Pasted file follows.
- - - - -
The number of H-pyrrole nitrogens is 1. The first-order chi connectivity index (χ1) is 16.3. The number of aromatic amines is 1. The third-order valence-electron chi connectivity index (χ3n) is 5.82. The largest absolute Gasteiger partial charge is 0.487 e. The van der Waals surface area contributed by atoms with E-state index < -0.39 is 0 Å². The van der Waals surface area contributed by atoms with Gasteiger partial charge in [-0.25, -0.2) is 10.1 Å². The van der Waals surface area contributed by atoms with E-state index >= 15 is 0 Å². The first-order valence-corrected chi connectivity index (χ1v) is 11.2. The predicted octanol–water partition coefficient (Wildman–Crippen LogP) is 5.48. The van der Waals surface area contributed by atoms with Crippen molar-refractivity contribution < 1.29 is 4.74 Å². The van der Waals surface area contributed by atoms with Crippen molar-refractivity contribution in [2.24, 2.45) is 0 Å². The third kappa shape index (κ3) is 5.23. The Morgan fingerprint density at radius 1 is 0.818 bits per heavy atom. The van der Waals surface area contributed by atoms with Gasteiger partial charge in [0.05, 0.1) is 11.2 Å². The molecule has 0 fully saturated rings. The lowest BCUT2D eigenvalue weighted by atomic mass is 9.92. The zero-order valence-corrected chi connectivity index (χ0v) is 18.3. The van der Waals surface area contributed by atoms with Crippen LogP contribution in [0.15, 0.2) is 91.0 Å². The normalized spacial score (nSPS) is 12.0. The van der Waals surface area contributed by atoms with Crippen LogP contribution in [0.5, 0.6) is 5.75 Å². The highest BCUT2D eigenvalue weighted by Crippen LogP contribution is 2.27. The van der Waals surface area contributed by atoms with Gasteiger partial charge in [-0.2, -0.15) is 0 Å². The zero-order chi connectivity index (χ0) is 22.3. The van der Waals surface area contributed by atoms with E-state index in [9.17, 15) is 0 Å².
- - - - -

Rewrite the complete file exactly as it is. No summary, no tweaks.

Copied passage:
The number of H-pyrrole nitrogens is 1. The first-order chi connectivity index (χ1) is 16.3. The number of aromatic amines is 1. The third-order valence-electron chi connectivity index (χ3n) is 5.82. The largest absolute Gasteiger partial charge is 0.487 e. The van der Waals surface area contributed by atoms with E-state index < -0.39 is 0 Å². The van der Waals surface area contributed by atoms with Gasteiger partial charge in [-0.25, -0.2) is 10.1 Å². The van der Waals surface area contributed by atoms with E-state index >= 15 is 0 Å². The first-order valence-corrected chi connectivity index (χ1v) is 11.2. The predicted octanol–water partition coefficient (Wildman–Crippen LogP) is 5.48. The van der Waals surface area contributed by atoms with Crippen molar-refractivity contribution < 1.29 is 4.74 Å². The van der Waals surface area contributed by atoms with Crippen molar-refractivity contribution in [2.24, 2.45) is 0 Å². The third kappa shape index (κ3) is 5.23. The Morgan fingerprint density at radius 1 is 0.818 bits per heavy atom. The van der Waals surface area contributed by atoms with Gasteiger partial charge in [0.05, 0.1) is 11.2 Å². The molecule has 0 fully saturated rings. The lowest BCUT2D eigenvalue weighted by atomic mass is 9.92. The zero-order valence-corrected chi connectivity index (χ0v) is 18.3. The van der Waals surface area contributed by atoms with Crippen LogP contribution in [0.15, 0.2) is 91.0 Å². The normalized spacial score (nSPS) is 12.0. The van der Waals surface area contributed by atoms with Crippen LogP contribution in [0.5, 0.6) is 5.75 Å². The highest BCUT2D eigenvalue weighted by Crippen LogP contribution is 2.27. The van der Waals surface area contributed by atoms with Gasteiger partial charge in [-0.2, -0.15) is 0 Å². The zero-order chi connectivity index (χ0) is 22.3. The van der Waals surface area contributed by atoms with E-state index in [9.17, 15) is 0 Å².